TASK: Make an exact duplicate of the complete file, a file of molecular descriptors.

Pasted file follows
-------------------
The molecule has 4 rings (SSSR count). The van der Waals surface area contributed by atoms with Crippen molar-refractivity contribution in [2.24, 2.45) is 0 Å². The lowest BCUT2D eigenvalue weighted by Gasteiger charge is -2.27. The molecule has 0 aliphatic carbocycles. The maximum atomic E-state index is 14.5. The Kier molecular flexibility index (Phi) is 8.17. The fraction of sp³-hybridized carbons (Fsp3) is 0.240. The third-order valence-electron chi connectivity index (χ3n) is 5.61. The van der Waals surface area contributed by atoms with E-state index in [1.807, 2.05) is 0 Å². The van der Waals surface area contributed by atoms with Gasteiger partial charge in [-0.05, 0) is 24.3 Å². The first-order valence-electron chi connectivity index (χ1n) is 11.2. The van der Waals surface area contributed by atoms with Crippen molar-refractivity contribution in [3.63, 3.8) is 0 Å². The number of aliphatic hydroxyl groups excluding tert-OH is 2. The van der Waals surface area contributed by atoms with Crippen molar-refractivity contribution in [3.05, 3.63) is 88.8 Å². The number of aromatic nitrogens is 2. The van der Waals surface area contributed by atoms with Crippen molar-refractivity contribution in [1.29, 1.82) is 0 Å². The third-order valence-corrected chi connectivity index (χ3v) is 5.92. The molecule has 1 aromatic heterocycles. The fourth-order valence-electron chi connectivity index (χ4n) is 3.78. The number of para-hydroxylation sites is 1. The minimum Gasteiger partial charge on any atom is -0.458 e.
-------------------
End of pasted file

The molecule has 4 rings (SSSR count). The van der Waals surface area contributed by atoms with Crippen molar-refractivity contribution in [2.24, 2.45) is 0 Å². The lowest BCUT2D eigenvalue weighted by Gasteiger charge is -2.27. The molecule has 0 aliphatic carbocycles. The maximum atomic E-state index is 14.5. The Kier molecular flexibility index (Phi) is 8.17. The fraction of sp³-hybridized carbons (Fsp3) is 0.240. The third-order valence-electron chi connectivity index (χ3n) is 5.61. The van der Waals surface area contributed by atoms with E-state index in [1.807, 2.05) is 0 Å². The van der Waals surface area contributed by atoms with Gasteiger partial charge in [-0.05, 0) is 24.3 Å². The first-order valence-electron chi connectivity index (χ1n) is 11.2. The van der Waals surface area contributed by atoms with Crippen molar-refractivity contribution in [3.63, 3.8) is 0 Å². The number of aliphatic hydroxyl groups excluding tert-OH is 2. The van der Waals surface area contributed by atoms with Crippen molar-refractivity contribution in [3.05, 3.63) is 88.8 Å². The number of aromatic nitrogens is 2. The van der Waals surface area contributed by atoms with Crippen molar-refractivity contribution in [1.29, 1.82) is 0 Å². The third-order valence-corrected chi connectivity index (χ3v) is 5.92. The molecule has 1 aromatic heterocycles. The fourth-order valence-electron chi connectivity index (χ4n) is 3.78. The number of para-hydroxylation sites is 1. The minimum Gasteiger partial charge on any atom is -0.458 e.